The D&D Next designers say that the “three pillars” of D&D are combat, exploration, and interaction.
In Playing At the World, Jon Peterson seems to have independently developed three very similar play modes: combat, exploration, and logistics. “Another key ingredient in Dungeons & Dragons is dramatic pacing, achieved by transitioning between three different game modes: a mode of exploration, a mode of combat and a mode of logistics. Time flows differently in each of these modes.”
Comparing the D&D Next developers’ and Jon Peterson’s analyses is comparing apples and oranges, so it’s strange that the fruit look so similar. The D&D next pillars are, I think, intended to remind the developers that each character should have something to do in different scenes of the game. Peterson is analyzing the flow of game time in a session, which varies between turns, rounds, and days.
Now that we know that it’s a bad idea, let’s try merging the two models.
In Peterson’s model, combat has a game speed that might be significantly slower than real time (depending on whether your rounds are a minute or six seconds long). Even if each round takes a minute of game time, you’re unlikely to get through all the PCs and monsters in that much real time. Exploration is faster than real time, but the scale varies: “we go north for 120 feet” and “we go north for 10 miles” might take the same amount of real time. Logistics is even more variable: shopping for new plate mail and spending a month healing up might both take, say, thirty seconds each.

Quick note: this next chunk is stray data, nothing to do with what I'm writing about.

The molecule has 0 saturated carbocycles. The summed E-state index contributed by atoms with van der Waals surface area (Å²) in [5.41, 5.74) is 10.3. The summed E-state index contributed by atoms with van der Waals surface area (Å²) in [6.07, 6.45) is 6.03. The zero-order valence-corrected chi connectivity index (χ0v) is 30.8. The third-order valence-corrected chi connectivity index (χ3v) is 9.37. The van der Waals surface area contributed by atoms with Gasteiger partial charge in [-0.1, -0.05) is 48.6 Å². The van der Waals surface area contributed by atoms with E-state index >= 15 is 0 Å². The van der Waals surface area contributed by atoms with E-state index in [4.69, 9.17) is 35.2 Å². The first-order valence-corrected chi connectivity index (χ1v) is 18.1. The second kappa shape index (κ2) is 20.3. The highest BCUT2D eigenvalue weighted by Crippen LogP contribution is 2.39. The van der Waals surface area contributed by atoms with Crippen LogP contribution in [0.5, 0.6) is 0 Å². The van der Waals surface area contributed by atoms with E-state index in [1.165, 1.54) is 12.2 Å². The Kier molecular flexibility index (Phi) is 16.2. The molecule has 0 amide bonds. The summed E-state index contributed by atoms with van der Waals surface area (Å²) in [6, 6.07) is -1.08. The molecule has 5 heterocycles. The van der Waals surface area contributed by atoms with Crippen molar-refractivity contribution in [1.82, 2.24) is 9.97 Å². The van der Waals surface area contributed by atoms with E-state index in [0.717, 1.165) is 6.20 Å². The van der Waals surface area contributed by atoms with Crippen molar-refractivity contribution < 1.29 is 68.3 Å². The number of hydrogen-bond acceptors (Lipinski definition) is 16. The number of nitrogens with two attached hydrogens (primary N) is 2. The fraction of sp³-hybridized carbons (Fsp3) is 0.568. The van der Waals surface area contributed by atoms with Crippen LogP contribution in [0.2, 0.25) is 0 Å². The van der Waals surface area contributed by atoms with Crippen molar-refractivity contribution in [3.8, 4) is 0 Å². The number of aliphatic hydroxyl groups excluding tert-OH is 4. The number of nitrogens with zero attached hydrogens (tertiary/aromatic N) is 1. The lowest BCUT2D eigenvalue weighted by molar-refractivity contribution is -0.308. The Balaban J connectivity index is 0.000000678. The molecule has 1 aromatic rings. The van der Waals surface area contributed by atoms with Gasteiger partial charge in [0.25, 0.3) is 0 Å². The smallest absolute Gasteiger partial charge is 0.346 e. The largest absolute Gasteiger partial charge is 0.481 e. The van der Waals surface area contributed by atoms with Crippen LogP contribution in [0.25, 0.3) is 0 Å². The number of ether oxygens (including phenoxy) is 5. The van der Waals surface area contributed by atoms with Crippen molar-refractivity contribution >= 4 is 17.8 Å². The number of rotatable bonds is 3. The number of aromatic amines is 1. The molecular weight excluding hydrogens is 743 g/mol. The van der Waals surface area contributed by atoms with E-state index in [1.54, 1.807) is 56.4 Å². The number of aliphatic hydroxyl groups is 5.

Interaction (i. e. conversation, mostly with NPCs) is unique in D&D modes in that it takes roughly the same amount of time in real and game time. There might be variations: a player might consult his notes to remember his character’s wife’s name, and a DM might pause to roll reaction dice, but in general, during interaction, the player and the character are doing roughly the same thing. It doesn’t hurt to throw an interaction mode into a discussion of pacing: I’ve definitely run sessions where the pace suffered from too much or too little interaction.
Logistics is interesting because I’ve never heard it mentioned as a positive part of a game. If it’s mentioned, it’s as something to be gotten through as quickly as possible. Still, it’s always been a big part of D&D. Gaining levels, or researching spells, or replacing spent arrows, or collecting tax income takes up table (or between-session) time. Peterson convincingly argues that “by rationing the modes carefully a referee guides the players through satisfying cycles of tension, catharsis and banality that mimic the ebb and flow of powerful events.”
The logistics portion of D&D can be fun in itself. Sometimes you want to be fighting a monster, and sometimes you want to be updating your character sheet. The Adventurer Conqueror King fief-management rules are fun because they embrace logistics as something to be relished.
How would a “logistics pillar” inform D&D Next development? It seems a little strange to say that each class should have its fair share of bookkeeping, but maybe there’s some truth to that. The wizard class comes with plenty of bookkeeping, with its ever-increasing spell menu to be tweaked each day, along with the most complex spell- and item-creation rules in the game. In 1e, a fighter eventually gets a castle to manage. In 3e, a fighter gets a feat to choose every two levels. Maybe it needs a little more logistics in Next.